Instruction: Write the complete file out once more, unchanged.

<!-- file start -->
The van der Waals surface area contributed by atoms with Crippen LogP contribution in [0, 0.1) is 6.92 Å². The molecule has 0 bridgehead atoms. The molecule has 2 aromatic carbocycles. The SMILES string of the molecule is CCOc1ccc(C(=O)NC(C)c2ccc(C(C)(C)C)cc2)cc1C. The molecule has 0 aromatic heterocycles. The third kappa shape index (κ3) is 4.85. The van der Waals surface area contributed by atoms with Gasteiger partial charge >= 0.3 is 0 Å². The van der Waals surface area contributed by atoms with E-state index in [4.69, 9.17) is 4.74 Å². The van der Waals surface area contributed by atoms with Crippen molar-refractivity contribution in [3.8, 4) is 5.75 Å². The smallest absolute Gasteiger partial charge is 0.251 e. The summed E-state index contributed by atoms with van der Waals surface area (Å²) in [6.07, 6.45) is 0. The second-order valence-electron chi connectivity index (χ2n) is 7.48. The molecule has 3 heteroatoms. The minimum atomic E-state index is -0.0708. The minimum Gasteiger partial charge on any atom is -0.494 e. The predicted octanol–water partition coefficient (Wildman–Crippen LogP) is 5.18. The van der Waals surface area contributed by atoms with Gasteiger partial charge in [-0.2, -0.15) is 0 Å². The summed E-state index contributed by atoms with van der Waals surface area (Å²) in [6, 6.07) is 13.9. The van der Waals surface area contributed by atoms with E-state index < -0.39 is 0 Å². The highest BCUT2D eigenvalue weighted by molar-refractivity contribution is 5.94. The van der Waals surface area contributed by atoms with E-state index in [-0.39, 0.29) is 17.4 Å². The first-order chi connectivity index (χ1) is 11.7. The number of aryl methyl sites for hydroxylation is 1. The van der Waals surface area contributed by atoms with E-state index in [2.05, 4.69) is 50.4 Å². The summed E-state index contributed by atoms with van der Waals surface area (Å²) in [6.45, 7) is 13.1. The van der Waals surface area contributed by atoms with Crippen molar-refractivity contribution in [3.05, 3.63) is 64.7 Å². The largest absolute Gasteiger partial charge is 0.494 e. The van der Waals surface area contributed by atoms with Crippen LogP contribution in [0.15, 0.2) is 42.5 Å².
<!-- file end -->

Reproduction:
The van der Waals surface area contributed by atoms with Crippen LogP contribution in [0, 0.1) is 6.92 Å². The molecule has 0 bridgehead atoms. The molecule has 2 aromatic carbocycles. The SMILES string of the molecule is CCOc1ccc(C(=O)NC(C)c2ccc(C(C)(C)C)cc2)cc1C. The molecule has 0 aromatic heterocycles. The third kappa shape index (κ3) is 4.85. The van der Waals surface area contributed by atoms with Gasteiger partial charge >= 0.3 is 0 Å². The van der Waals surface area contributed by atoms with E-state index in [4.69, 9.17) is 4.74 Å². The van der Waals surface area contributed by atoms with Crippen molar-refractivity contribution in [3.8, 4) is 5.75 Å². The smallest absolute Gasteiger partial charge is 0.251 e. The summed E-state index contributed by atoms with van der Waals surface area (Å²) in [6.07, 6.45) is 0. The second-order valence-electron chi connectivity index (χ2n) is 7.48. The molecule has 3 heteroatoms. The minimum atomic E-state index is -0.0708. The minimum Gasteiger partial charge on any atom is -0.494 e. The predicted octanol–water partition coefficient (Wildman–Crippen LogP) is 5.18. The van der Waals surface area contributed by atoms with Gasteiger partial charge in [-0.2, -0.15) is 0 Å². The summed E-state index contributed by atoms with van der Waals surface area (Å²) in [6, 6.07) is 13.9. The van der Waals surface area contributed by atoms with E-state index < -0.39 is 0 Å². The highest BCUT2D eigenvalue weighted by molar-refractivity contribution is 5.94. The van der Waals surface area contributed by atoms with E-state index in [-0.39, 0.29) is 17.4 Å². The first-order chi connectivity index (χ1) is 11.7. The number of aryl methyl sites for hydroxylation is 1. The van der Waals surface area contributed by atoms with E-state index in [2.05, 4.69) is 50.4 Å². The summed E-state index contributed by atoms with van der Waals surface area (Å²) in [6.45, 7) is 13.1. The van der Waals surface area contributed by atoms with Crippen molar-refractivity contribution in [3.05, 3.63) is 64.7 Å². The largest absolute Gasteiger partial charge is 0.494 e. The van der Waals surface area contributed by atoms with Crippen LogP contribution in [0.15, 0.2) is 42.5 Å².